Monday, April 10, 2017

Spring reborn

Searching for spring in Central Park. 2:45 PM. Photo: JH.
Monday, April 10, 2017. Beautiful early Spring weather both Saturday and Sunday, with temperatures rising in the bright sunshine up to the high 60s. Overnight the buds of the trees began to sprout.
On the long drive back from Woods Hole, Mass. to New York on Saturday afternoon following the memorial for my sister. It was a beautiful day, too beautiful to be on I-95. With the willing assistance of JH at the wheel, I felt compelled to remember this trip somehow. Thinking of my late wonderful big sister, these clouds reflected something peaceful and clear and beautiful on an open road to somewhere else.
The Long Short Weekend, Part I. I was driving up to Woods Hole Friday afternoon to attend a memorial service for my late sister Helen who died last December 8th, when a friend sent a message that John Jakobson had died suddenly from complications from pneumonia.

John, who had a long and successful career on Wall Street, was 86 — which is a later age. Although he had no “age” about him: he didn’t look like a young man or an old man. One of the real Best Dressed men in New York, he looked like the sophisticated, sharp, and kindly man that he was.
John and Joan.
From the old school of Common Sense, he wore his mode of style with the same elegant eye that Cary Grant and Fred Astaire possessed: understated snazzy with dash. I emphasize this because he was the man whom clothes made, and vice versa. He also told the best jokes; a storyteller, with the recollection of a seasoned reporter. When he got to the denouement, it was passed off without self-applause — while the listeners had their laugh.

I never knew how John and Joan met and married. Both had been married before, (John and his first wife art coellector and museum trustee Barbara Jakobson had three children) and had a daughter in her first marriage, then Joan and John a son. They had many friends, separately and together. They were a team couple; both getting along famously with people. Because they genuinely like people. So ends a beautiful chapter in their lives, and now in Joan’s. A great loss, and ours too.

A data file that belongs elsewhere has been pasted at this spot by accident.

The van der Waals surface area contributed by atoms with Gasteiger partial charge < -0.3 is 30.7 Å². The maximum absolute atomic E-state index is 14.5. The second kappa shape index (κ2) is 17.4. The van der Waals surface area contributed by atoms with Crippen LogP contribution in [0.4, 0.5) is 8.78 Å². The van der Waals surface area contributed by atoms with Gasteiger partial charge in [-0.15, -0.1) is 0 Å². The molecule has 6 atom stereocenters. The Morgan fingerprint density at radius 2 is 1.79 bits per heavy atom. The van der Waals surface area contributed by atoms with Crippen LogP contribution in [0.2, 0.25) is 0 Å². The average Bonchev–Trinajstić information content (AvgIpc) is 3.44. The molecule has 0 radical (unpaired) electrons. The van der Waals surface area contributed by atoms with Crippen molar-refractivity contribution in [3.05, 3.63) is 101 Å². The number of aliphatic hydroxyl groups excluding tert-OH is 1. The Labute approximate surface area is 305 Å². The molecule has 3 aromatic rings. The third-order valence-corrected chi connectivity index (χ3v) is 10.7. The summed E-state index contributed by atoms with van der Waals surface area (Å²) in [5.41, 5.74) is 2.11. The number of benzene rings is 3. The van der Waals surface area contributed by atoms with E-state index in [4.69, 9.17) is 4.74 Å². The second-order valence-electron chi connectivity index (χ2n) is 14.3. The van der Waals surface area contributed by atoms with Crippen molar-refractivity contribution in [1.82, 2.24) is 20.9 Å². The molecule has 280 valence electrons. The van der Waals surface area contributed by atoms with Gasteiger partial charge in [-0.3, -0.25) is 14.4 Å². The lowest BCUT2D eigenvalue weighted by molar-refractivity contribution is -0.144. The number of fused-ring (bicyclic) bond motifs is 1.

John with his good friend Philip Kingsley, who also left us late last year.
We Get Mail. Last Tuesday’s Diary was about a luncheon that Bill Rudin and his sister Beth Rudin DeWoody hosted in honor of the 90th anniversary of their father Lew Rudin’s birth. Lew was a great friend to many, a prominent real estate owner, philanthropist, and all-around good guy. Last Wednesday, we received this message from a reader named Peter Talbert. With Mr. Talbert’s permission, we share it with you:

Saw your piece on Lew Rudin's 90th birthday celebration, and it reminded me of a story about him.

He and my father (Bill Talbert, himself a famous tennis player back in the amateur days of the game) and I were playing golf out at Deepdale, a somewhat exclusive course out on Long Island. My father and I were hitting on the practice range to warm up. Lew was there but he never hit a ball as he was on his phone trying to close on a real estate deal that suddenly needed his attention.

When we moved to the first tee to begin play, Lew was still on the phone. Asked if he wanted to drop out of the game, he said no, and dropped the phone to the ground, hit his drive and resumed his conversation, not missing a beat. He proceeded to do this for the next 18 holes, never hanging up. On the green, he putted with the phone lodged between his shoulder and ear, talking or listening continuously.

I don't remember what he scored that day, but the man was the picture of concentration and sporting ingenuity. When we had showered, had a drink and headed to our car for the return to Manhattan, we left him still on the phone. He had been on at that point for over 5 hours! Amazing. — Peter Talbert
Lew Rudin, the picture of concentration.

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